Pay attention and be engaged for a great life.

 

Featured photo credit:  group of young people having a good time outdoors via Shutterstock

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Hoi Wan

Hoi is a mobilist who blogs about technology trends and productivity.

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Last Updated on August 4, 2020

8 Benefits of a Minimalist Lifestyle That Get You to Live With Less

8 Benefits of a Minimalist Lifestyle That Get You to Live With Less

Minimalism is a way to put a stop to the gluttony of the world around us. It’s the opposite of every advertisement we see plastered on the radio and TV. We live in a society that prides itself on the accumulation of stuff; we eat up consumerism, material possessions, clutter, debt, distractions and noise.

What we don’t seem to have is any meaning left in our world.

By adopting a minimalist lifestyle, you can throw out what you don’t need in order to focus on what you do need.

I know first hand how little we actually need to survive. I was fortunate enough to live in a van for four months while traveling throughout Australia. This experience taught me valuable lessons about what really matters and how little we really need all this stuff we surround ourselves with.

Less is more.

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Living a minimalist lifestyle is reducing.There are a few obvious benefits of minimalism such as less cleaning and stress, a more organized household and more money to be found, but there are also a few deep, life-changing benefits.

What we don’t usually realize is that when we reduce, we reduce a lot more than just stuff.

Consider just some of the benefits of living with fewer possessions:

1. Create Room for What’s Important

When we purge our junk drawers and closets we create space and peace. We lose that claustrophobic feeling and we can actually breathe again. Create the room to fill up our lives with meaning instead of stuff.

2. More Freedom

The accumulation of stuff is like an anchor, it ties us down. We are always terrified of losing all our ‘stuff’. Let it go and you will experience a freedom like never before: a freedom from greed, debt, obsession and overworking.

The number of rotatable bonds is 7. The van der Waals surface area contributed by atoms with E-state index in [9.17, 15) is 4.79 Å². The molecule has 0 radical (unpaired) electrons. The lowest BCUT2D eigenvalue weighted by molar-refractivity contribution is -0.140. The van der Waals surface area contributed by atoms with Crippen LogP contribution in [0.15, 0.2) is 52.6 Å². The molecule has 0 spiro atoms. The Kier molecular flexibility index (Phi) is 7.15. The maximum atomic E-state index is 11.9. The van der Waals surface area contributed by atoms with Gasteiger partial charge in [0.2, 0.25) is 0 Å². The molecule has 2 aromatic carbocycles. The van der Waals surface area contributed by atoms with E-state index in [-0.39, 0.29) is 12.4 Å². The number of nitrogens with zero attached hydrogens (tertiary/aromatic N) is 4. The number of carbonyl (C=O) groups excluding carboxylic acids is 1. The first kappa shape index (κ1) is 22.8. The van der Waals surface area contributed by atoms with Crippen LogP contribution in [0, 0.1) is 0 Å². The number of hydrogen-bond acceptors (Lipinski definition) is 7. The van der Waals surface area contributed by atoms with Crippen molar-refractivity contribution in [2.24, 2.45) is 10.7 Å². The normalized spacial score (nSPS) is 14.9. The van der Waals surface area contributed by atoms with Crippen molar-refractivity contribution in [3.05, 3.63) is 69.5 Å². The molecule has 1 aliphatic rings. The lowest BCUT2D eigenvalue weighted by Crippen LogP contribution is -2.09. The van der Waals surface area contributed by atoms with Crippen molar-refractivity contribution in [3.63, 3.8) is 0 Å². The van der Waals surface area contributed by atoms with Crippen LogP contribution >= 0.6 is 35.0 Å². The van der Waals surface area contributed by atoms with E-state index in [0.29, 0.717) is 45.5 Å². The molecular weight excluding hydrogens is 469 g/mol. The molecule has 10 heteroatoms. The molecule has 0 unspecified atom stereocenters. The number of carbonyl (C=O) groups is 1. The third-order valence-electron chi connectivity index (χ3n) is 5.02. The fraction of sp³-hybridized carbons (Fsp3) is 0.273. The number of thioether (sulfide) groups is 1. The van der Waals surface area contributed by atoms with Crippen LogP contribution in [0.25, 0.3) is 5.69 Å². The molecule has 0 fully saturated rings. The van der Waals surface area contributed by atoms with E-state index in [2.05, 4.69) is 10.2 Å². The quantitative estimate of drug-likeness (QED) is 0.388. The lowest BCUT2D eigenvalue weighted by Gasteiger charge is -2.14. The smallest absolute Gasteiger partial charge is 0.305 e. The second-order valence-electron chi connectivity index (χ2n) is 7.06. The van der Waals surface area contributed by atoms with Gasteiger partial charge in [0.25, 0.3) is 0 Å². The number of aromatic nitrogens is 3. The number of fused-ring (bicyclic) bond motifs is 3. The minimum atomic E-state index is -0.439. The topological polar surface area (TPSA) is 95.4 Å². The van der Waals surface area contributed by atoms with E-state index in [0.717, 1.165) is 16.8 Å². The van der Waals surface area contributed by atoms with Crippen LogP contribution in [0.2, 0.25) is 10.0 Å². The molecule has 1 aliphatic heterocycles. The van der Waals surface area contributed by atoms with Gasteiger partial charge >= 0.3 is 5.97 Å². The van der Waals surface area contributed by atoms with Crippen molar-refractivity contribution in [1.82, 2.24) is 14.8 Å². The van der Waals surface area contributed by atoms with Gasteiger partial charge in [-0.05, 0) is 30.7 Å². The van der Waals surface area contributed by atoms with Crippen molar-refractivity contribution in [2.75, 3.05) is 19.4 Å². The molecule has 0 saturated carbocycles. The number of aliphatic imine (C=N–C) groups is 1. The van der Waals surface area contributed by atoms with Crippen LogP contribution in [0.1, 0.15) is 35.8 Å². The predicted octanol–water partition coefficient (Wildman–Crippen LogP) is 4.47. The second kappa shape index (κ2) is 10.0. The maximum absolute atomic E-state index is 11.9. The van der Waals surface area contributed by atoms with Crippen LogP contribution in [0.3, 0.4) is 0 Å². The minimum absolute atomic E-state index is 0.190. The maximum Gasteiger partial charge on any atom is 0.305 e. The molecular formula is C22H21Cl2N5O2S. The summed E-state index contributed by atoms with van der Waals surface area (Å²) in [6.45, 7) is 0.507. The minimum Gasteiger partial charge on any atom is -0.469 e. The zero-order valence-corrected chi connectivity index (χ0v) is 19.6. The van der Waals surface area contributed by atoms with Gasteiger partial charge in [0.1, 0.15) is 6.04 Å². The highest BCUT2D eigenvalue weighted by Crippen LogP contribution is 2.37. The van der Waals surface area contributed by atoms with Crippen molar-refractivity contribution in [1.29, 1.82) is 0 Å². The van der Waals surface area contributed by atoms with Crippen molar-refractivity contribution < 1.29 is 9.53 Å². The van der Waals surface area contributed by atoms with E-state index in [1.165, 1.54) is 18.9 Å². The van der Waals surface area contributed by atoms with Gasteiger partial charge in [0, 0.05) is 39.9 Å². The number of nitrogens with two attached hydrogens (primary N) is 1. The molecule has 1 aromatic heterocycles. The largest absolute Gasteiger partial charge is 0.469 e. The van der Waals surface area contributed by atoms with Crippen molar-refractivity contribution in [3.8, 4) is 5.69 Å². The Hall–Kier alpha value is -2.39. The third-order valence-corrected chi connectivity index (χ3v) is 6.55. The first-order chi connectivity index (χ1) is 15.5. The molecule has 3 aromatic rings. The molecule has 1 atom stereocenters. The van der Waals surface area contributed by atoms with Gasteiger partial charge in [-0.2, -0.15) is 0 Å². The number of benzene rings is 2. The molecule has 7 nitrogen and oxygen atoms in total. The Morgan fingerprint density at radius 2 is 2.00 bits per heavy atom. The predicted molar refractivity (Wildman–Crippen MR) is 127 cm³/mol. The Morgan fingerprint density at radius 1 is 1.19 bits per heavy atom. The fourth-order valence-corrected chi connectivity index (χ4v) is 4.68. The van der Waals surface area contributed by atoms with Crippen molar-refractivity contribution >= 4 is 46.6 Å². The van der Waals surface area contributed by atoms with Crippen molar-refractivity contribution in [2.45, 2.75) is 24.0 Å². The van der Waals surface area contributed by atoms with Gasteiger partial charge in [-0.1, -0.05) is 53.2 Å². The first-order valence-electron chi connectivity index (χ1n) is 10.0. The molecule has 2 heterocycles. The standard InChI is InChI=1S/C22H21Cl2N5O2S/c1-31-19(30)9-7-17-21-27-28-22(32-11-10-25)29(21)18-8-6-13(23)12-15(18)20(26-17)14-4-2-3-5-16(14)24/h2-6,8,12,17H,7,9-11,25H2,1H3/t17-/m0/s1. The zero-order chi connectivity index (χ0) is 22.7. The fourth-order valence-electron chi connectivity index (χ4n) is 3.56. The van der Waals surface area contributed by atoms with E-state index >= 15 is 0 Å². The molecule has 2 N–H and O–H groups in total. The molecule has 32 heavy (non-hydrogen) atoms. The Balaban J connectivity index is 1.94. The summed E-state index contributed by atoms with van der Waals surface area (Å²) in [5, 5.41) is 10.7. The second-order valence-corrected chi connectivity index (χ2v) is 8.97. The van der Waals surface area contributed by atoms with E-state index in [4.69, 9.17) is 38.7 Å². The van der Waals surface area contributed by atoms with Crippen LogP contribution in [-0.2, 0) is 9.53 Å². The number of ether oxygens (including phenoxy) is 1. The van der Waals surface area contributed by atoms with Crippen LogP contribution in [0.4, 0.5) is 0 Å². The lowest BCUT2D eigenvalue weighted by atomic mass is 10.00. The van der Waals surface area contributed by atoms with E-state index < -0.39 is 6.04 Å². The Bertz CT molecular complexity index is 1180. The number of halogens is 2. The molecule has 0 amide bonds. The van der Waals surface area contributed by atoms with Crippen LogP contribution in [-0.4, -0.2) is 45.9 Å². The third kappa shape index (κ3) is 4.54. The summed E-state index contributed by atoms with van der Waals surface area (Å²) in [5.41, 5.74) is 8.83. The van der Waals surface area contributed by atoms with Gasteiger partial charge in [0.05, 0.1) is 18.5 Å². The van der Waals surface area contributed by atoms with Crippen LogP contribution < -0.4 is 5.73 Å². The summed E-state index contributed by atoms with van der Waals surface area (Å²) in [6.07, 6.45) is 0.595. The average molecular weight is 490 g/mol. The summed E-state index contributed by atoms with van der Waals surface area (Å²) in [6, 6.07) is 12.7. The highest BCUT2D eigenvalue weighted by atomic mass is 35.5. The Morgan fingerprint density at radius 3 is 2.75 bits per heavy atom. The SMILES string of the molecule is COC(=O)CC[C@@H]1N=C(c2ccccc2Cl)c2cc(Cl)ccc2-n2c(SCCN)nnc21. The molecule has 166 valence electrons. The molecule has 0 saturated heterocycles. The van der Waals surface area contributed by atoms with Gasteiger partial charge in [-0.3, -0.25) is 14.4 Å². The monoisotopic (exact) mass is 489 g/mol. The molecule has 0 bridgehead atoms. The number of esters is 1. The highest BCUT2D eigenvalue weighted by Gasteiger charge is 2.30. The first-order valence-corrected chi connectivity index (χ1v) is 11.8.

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3. Focus on Health and Hobbies

When you spend less time at Home Depot trying unsuccessfully to keep up with the Joneses, you create an opening to do the things you love, things that you never seem to have time for.

Everyone is always saying they don’t have enough time, but how many people really stop and look at what they are spending their time doing?

You could be enjoying a day with your kids, hitting up the gym, practicing yoga, reading a good book or traveling. Whatever it is that you love you could be doing, but instead you are stuck at Sears shopping for more stuff.

4. Less Focus on Material Possessions

All the stuff we surround ourselves with is merely a distraction, we are filling a void. Money can’t buy happiness, but it can buy comfort. After the initial comfort is satisfied, that’s where our obsession with money should end.

We are bombarded by the media presenting promises of happiness through materialistic measures. It’s no wonder we struggle everyday. Resist those urges. It’s an empty path, it won’t make you happy.

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It’s hard not to get roped into the consumerism trap. I need constant reminders that it’s a false sense of happiness. I enjoy stuff, but I also recognize that I don’t need it.

5. More Peace of Mind

When we cling onto material possessions we create stress because we are always afraid of losing these things. By simplifying your life you can lose your attachment to these things and ultimately create a calm, peaceful mind.

The less things you have to worry about, the more peace you have, and it’s as simple as that.

6. More Happiness

When de-cluttering your life, happiness naturally comes because you gravitate towards the things that matter most. You see clearly the false promises in all the clutter, it’s like a broken shield against life’s true essence.

You will also find happiness in being more efficient, you will find concentration by having refocused your priorities, you will find joy by enjoying slowing down.

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7. Less Fear of Failure

When you look at Buddhist monks, they have no fear, and they have no fear because they don’t have anything to lose.

In whatever you wish to pursue doing you can excel, if you aren’t plagued with the fear of losing all your worldly possessions. Obviously you need to take the appropriate steps to put a roof over your head, but also know that you have little to fear except fear itself.

8. More Confidence

The entire minimalist lifestyle promotes individuality and self reliance. This will make you more confident in your pursuit of happiness.

What’s Next? Go Minimalism.

If you’re ready to start living a minimalist lifestyle, these articles can help you to kickstart:

Featured photo credit: Unsplash via unsplash.com